One day Miles asked me, "Want to see an Apache?"
I hesitated. When the U.S. invaded Iraq the year before, I was vehemently, vocally against the war. I was angry about the politics of it and angry at the lives lost—on both sides. I understood why Miles had joined the Army. After September 11th he felt like it was his duty. He said he wanted to step up so that someone else would not have to. I respected that and I was proud of him. But I struggled with the realities of the Apache. The Army calls them gunships; the pilots call what they do hunting. I looked at Miles beside me and his face was radiant. I agreed.
When we pulled into the parking lot alongside the exhibition field, I followed him across the grass.
"Here she is," he said in front of the helicopter.
I reached out to touch the side the way I might touch a strange animal. The metal had warmed in the sun and I flinched from the blistering heat. The helicopter was wasp-like and barbed, frightening, and it was all I could do to keep my feet rooted to the ground.
"You want to sit inside?" Miles asked.
I pulled myself up the side and lowered my frame into the front seat. The upholstery was rough beneath my hands. I slipped the straps of the seatbelt over each of my shoulders and had the feeling not so much of strapping myself in as strapping the Apache on. Through the front windows I saw the nose of the aircraft and the grass below. I took hold of the cyclic that rose between my legs and imagined what it felt like to sit in that seat, to shoot the guns, to fire the rockets. How to understand that the man I was falling in love with, a man who almost never cussed, who went to church every Sunday, who pressed his nose to the back of my neck as we slept, that this man would kill other men? Miles peered up at me from the ground, smiling.
"What do you think?" he said.
I held out a hand so he could help me down.
"I think this is a dangerous piece of machinery."
"I know," he said as he reached up for me. "Isn't it great?"
Four months after he deployed, two soldiers stood in my living room and one said to me, "On behalf of the President of the United States, I regret to inform you that your husband, Miles Henderson, has been killed in Iraq."
Much later my mother would say about this time, "You were so angry. At me. At the world." She was right; I was furious at everyone. The soldiers in Miles' unit, the ones who had survived; the government, whose political decision makers ordered men overseas but would never send their own sons to die; the American public whose Support Our Troops bumper stickers faded and peeled while everyone turned their faces from the war and forgot. Saddam Hussein; Osama bin Laden; George W. Bush, who years later would hold my fingers between his soft damp hands and when my escort tells him of Miles' death would say, "That's disappointing," who won't even have the gumption to say "I'm sorry." I was angry at all of them.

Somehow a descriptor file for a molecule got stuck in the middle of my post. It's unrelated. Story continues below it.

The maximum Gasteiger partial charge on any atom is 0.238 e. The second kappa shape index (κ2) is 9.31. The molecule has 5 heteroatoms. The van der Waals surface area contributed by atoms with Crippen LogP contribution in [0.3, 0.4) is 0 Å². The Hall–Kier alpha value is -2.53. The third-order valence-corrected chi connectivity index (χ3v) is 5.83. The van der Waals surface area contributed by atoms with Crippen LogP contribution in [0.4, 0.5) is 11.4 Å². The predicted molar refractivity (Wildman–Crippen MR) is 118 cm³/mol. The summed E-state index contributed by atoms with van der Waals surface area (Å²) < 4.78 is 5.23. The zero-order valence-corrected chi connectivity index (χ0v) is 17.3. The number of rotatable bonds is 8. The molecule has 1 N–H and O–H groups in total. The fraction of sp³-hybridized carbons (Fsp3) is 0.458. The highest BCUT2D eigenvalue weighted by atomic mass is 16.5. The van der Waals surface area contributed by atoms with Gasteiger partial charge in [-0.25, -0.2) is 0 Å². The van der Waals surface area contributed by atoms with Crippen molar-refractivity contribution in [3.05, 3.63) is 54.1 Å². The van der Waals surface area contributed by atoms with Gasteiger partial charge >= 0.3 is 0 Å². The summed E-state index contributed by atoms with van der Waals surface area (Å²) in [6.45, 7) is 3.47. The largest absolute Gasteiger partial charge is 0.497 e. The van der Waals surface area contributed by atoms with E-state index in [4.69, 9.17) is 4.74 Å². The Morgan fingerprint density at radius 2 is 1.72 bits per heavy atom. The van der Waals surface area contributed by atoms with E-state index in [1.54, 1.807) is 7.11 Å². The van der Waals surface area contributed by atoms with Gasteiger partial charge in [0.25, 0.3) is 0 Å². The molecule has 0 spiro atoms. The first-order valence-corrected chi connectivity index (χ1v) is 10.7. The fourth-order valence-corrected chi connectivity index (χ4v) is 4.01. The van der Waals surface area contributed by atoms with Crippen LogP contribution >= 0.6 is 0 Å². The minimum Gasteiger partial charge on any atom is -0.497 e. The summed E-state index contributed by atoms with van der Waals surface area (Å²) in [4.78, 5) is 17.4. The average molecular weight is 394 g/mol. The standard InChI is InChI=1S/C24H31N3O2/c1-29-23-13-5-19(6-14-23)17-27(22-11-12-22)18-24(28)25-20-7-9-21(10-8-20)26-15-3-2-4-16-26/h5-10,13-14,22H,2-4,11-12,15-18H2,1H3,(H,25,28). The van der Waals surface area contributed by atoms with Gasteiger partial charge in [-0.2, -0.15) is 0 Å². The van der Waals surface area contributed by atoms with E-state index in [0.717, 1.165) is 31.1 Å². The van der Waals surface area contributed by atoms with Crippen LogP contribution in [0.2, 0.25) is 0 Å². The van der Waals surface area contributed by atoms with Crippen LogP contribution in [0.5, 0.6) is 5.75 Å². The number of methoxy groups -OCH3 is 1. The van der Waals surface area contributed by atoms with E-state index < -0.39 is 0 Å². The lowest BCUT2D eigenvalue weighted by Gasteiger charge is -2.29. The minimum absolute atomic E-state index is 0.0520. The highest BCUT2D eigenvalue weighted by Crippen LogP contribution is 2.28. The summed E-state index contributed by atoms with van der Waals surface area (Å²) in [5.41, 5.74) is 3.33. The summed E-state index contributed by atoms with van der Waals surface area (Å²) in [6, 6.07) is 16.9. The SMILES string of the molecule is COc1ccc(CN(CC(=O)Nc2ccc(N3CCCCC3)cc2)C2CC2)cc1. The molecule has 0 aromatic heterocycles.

Amidst all this anger, I clung to a single idea—that in a two-man Apache, there was another pilot. Another wife was suffering the same way I was.
After a soldier is killed in combat the Army performs an official death investigation and a formal military briefing. At the end of our joint briefing, Teresa and I were told that the helicopter crash which killed Miles and John was the result of pilot error, and that therefore they would not receive the Purple Heart. It was a ruling I accepted and she did not.
Much later, when we were five, nearly six years, out I asked Teresa why it mattered so much that our husbands receive the Purple Heart.
"You can feel it," she said, "Some of my friends, even acquaintances, they go, 'Your husband never received a Purple Heart?' They don't say it, but you can see it. You're not part of this. Well, I am part of this.
"I watched my husband go to Desert Storm and I watched him go to Afghanistan. I watched him go to Iraq, and when he came home he didn't come home the way he's supposed to. My husband was a soldier. He gave his life. You sit there and you look around at the graves at Arlington and you see Purple Heart, Purple Heart, Purple Heart. And then you don't see it on your husband's grave. You're like, is he less of a hero because of it?"
There are more than a thousand widows of the wars in Iraq and Afghanistan.
On the morning of Memorial Day, TAPS, the national military survivors conference, arranged a shuttle from the hotel to Arlington National Cemetery and our small group joined up at Section 60. We sat for a time without talking and then in the way of military widows we talked about the grim details of our husbands' deaths. This was the new language I had learned to speak, a lexicon of briefings and autopsy reports and partial remains.
"You said Tuc died in a helicopter crash?" Sarah asked.
"Yeah," Mindi said. "They got shot and went down hard."
"Did you get to see him after he came back?"
"I saw Sean," Laura said. "As soon as they got him to the funeral home."
"What was it like?" I said. "To see him, I mean."
"He was cold," Laura said. "They pack them in ice."
I imagined Miles' body gone stiff and cool, and I shivered. I ran my hand over the grass and felt the day's heat gathered there. To the east the brown waters of the Potomac churned toward the sea and I thought of rivers running red with blood. At Arlington the grave markers are white like ivory or bone or teeth. I looked at the young women beside me and considered the terrible knowledge they carry inside them, knowledge I carry too, and I felt a sudden responsibility to tell their stories, our stories. I wanted everyone to know the things we knew.
From Unremarried Widow by Artis Henderson. Copyright © 2013 by Artis Henderson. Excerpted by permission of Simon & Schuster, Inc.